|Title:||Nora Lourie Percival Papers, 1932-2011 [Bulk Dates: 1934-1938]|
|Physical description:||1.46 linear feet 3 document boxes and one 1/2 document box.|
This collection is arranged in two series: Series 1: Correspondence and Series 2: Publications.
The bulk of the collection consists of the personal correspondence between Nora Lourie and Herman Gund. It also contains copies of Columbia University and Barnard College literary publications containing contributions of both Herman and Nora which were published in the 1930s.
Letters between Herman Gund, CC '34 and Nora Lourie, BC '36 written between 1934 and 1939. Correspondence is arranged chronologically.Series II: Publications, 1932-2011
This series contains copies of Columbia periodicals from the 1930s, many of which contain poems written by Herman Gund and/or Nora Lourie Percival as well as by other notables of that era. Titles include Varsity, Columbia Review, Jester, and The Barnard Quarterly. In addition to the 1930s periodicals this series contains copies of three memoirs written by Nora Lourie Percival and a book of poems written by Herman Gund which was published posthumously.
This collection is located on site.
Single photocopies may be made for research purposes. The RBML maintains ownership of the physical material only. Copyright remains with the creator and his/her heirs. The responsibility to secure copyright permission rests with the patron.
Identification of specific item; Date (if known); Nora Lourie Percival Papers; Box and Folder; University Archives, Rare Book and Manuscript Library, Columbia University Library.
Columbia University Archives; machine readable finding aid created by Columbia University Libraries Digital Library Program Division
Papers accessioned 7/1/2015 PTL 2015.2016.M065.
This collection was processed by Emily Felsen (BC 2018), under the direction of Jocelyn Wilk, in June 2016.
Finding aid written by Jocelyn Wilk in December 2016.
Machine readable finding aid generated from MARC-AMC source via XSLT conversion December 14, 2016.Finding aid written in English. Finding aid adheres to that prescribed by Describing Archives: A Content Standard.
|Nat'l / Int'l Archives:|
|Nat'l / Int'l Archives:|
|Columbia College (Columbia University)||Portal||CLIO||ArchiveGRID|
|Gund, Herman, d.-1939.||Portal||CLIO||ArchiveGRID|
|Percival, Nora, 1914-||Portal||CLIO||ArchiveGRID|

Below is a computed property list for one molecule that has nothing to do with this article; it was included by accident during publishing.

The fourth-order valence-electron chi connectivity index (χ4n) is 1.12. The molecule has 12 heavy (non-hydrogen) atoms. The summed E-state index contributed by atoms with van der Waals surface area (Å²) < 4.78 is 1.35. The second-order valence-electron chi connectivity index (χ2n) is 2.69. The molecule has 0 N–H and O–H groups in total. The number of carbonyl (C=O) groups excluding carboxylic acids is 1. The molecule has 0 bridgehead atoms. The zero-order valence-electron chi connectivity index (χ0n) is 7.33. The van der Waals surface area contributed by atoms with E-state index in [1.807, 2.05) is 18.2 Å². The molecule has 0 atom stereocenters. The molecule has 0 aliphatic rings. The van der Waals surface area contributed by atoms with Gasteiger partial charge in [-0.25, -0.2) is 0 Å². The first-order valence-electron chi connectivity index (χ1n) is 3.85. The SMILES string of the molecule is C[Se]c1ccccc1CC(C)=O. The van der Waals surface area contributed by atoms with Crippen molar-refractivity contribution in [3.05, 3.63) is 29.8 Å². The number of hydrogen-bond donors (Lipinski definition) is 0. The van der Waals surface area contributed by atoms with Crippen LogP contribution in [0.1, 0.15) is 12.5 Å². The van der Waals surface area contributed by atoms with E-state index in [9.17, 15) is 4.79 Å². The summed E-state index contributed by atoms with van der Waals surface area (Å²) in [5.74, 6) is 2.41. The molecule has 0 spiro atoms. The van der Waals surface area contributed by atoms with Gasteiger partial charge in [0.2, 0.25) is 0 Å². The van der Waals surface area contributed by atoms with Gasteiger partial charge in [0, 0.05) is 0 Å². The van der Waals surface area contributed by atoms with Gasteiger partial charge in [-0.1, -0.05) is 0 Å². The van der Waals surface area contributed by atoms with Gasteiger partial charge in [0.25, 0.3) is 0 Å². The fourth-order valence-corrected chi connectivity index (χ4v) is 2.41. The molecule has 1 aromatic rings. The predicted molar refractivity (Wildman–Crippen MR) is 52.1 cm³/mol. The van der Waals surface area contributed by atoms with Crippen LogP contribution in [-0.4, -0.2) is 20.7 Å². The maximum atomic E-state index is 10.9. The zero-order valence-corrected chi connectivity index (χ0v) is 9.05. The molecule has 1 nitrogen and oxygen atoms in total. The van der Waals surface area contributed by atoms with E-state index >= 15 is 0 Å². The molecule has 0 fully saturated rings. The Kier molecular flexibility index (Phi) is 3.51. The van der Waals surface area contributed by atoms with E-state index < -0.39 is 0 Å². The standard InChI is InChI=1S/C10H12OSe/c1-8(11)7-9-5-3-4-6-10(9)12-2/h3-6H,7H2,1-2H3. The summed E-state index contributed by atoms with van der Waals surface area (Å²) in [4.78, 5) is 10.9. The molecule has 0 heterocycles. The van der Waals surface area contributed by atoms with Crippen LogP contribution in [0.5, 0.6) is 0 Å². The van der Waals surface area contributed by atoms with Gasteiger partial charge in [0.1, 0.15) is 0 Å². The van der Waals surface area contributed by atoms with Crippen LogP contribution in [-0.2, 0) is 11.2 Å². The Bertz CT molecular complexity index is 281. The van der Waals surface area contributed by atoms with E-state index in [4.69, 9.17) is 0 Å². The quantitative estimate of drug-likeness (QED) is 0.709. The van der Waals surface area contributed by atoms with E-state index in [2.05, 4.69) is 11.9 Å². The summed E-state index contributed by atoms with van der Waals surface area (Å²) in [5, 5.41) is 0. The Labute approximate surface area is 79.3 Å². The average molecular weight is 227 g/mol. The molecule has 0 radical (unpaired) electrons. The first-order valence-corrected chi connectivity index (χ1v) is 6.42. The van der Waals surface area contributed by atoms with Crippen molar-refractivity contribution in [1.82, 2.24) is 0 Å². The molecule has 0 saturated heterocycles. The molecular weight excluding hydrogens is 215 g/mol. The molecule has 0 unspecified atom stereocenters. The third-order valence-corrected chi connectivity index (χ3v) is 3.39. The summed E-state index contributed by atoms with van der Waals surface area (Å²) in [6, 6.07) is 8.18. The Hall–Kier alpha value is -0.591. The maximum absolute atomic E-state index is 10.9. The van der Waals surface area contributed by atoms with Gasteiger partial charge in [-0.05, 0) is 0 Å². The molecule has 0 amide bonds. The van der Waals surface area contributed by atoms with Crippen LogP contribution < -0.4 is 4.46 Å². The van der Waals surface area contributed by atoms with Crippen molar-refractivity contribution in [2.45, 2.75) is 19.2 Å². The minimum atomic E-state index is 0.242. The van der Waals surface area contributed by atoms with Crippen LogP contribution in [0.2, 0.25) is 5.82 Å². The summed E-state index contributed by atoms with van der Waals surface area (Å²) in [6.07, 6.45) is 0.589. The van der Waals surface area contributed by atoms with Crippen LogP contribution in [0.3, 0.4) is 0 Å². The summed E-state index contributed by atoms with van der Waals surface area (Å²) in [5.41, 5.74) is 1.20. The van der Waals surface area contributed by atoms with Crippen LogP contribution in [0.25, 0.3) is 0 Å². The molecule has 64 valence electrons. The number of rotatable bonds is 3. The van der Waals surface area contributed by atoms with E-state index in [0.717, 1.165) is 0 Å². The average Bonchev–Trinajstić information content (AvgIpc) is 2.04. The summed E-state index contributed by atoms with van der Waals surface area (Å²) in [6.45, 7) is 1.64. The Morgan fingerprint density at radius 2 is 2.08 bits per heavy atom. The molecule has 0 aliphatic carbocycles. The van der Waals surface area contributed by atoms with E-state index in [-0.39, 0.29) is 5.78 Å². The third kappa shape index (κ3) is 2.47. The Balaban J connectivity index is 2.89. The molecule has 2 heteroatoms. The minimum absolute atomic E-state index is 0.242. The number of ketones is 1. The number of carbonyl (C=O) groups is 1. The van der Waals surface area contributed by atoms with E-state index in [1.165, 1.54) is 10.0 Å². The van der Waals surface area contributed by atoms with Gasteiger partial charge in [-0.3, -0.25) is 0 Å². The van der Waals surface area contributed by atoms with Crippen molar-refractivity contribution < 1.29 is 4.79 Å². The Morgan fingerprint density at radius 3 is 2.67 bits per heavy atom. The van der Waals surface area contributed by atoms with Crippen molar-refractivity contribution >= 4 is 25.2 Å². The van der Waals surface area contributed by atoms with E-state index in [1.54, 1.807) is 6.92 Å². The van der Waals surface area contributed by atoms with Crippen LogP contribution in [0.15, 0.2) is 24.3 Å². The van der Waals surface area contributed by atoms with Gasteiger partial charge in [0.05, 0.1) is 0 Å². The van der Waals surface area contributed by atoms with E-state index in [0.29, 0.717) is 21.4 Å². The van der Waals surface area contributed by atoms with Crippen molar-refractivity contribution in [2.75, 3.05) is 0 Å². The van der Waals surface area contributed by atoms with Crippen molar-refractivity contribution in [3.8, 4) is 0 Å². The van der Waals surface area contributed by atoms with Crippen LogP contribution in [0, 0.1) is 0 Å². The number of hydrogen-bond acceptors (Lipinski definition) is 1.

Nora Lourie was born in Russia on October 14, 1914. In 1922, she immigrated to America and grew up in New York City. Nora attended Barnard College, graduating in 1936. It was during her college years that she met her first love, Herman Gund, who received his B.A. from Columbia College in 1934 and his M.A. degree from the Graduate School of Journalism in 1935. They married in 1936 after Nora graduated college.
Nora and Herman were front and center for Columbia's literary renaissance during the 1930s. Under the guidance of John Erskine, Mark Van Doren and other faculty members, Herman spearheaded the rejuvenation of the literary and debate group Philolexian Society (he was president in 1934-5), the Boar's Head Poetry competition, and the resulting printed poetry collections; while Nora started the Barnard Literary Club. As Herman and Nora fell in love, they became the nucleus around which the Columbia and Barnard literary groups crystallized and grew. They influenced and encouraged Robert Giroux, John Berryman, Herman Wouk, Thomas Merton, John Treville Latouche, Ad Reinhardt, and other artistic and literary giants on campus at that time - as well as influencing the next generation of Columbia literati, including Robert Lax and Ralph de Toledano. Nora and Herman played this role during the dark days of the depression, as they were struggling to balance academics, their literary lives, and their budding romance - while worrying about having enough to eat.
Herman died of leukemia in 1939, six months before their son was born. A collection of his poems, "Out of Time", with a foreword by Mark Van Doren, was published posthumously in 1980.
Nora married her second husband Jim Percival in 1943 with whom she had four daughters. Jim Percival died in 1984. Nora Lourie Percival currently lives in Carolina High Country near two of her daughters and is the proud grandmother of eleven and great grandmother of three.